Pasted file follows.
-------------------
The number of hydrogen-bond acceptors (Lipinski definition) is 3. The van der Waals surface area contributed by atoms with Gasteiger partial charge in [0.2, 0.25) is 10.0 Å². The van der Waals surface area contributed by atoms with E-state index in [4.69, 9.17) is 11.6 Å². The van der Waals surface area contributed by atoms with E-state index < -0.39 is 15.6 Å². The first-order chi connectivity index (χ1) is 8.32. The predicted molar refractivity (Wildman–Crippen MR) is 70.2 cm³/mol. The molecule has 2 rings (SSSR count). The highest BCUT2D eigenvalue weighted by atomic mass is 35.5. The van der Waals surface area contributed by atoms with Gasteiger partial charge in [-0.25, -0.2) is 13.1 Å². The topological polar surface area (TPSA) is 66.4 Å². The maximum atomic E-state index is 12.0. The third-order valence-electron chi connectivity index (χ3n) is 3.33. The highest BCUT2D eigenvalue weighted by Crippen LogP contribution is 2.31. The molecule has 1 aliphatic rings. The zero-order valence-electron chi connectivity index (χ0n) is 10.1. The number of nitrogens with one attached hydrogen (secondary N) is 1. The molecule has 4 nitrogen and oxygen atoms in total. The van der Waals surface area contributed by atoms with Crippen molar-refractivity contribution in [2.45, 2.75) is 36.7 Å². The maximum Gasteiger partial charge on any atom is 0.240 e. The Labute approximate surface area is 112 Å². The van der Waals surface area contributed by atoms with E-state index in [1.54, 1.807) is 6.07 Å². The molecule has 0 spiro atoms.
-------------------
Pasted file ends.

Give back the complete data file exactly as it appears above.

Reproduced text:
The number of hydrogen-bond acceptors (Lipinski definition) is 3. The van der Waals surface area contributed by atoms with Gasteiger partial charge in [0.2, 0.25) is 10.0 Å². The van der Waals surface area contributed by atoms with E-state index in [4.69, 9.17) is 11.6 Å². The van der Waals surface area contributed by atoms with E-state index < -0.39 is 15.6 Å². The first-order chi connectivity index (χ1) is 8.32. The predicted molar refractivity (Wildman–Crippen MR) is 70.2 cm³/mol. The molecule has 2 rings (SSSR count). The highest BCUT2D eigenvalue weighted by atomic mass is 35.5. The van der Waals surface area contributed by atoms with Gasteiger partial charge in [-0.25, -0.2) is 13.1 Å². The topological polar surface area (TPSA) is 66.4 Å². The maximum atomic E-state index is 12.0. The third-order valence-electron chi connectivity index (χ3n) is 3.33. The highest BCUT2D eigenvalue weighted by Crippen LogP contribution is 2.31. The molecule has 1 aliphatic rings. The zero-order valence-electron chi connectivity index (χ0n) is 10.1. The number of nitrogens with one attached hydrogen (secondary N) is 1. The molecule has 4 nitrogen and oxygen atoms in total. The van der Waals surface area contributed by atoms with Crippen molar-refractivity contribution in [2.45, 2.75) is 36.7 Å². The maximum Gasteiger partial charge on any atom is 0.240 e. The Labute approximate surface area is 112 Å². The van der Waals surface area contributed by atoms with E-state index in [1.54, 1.807) is 6.07 Å². The molecule has 0 spiro atoms.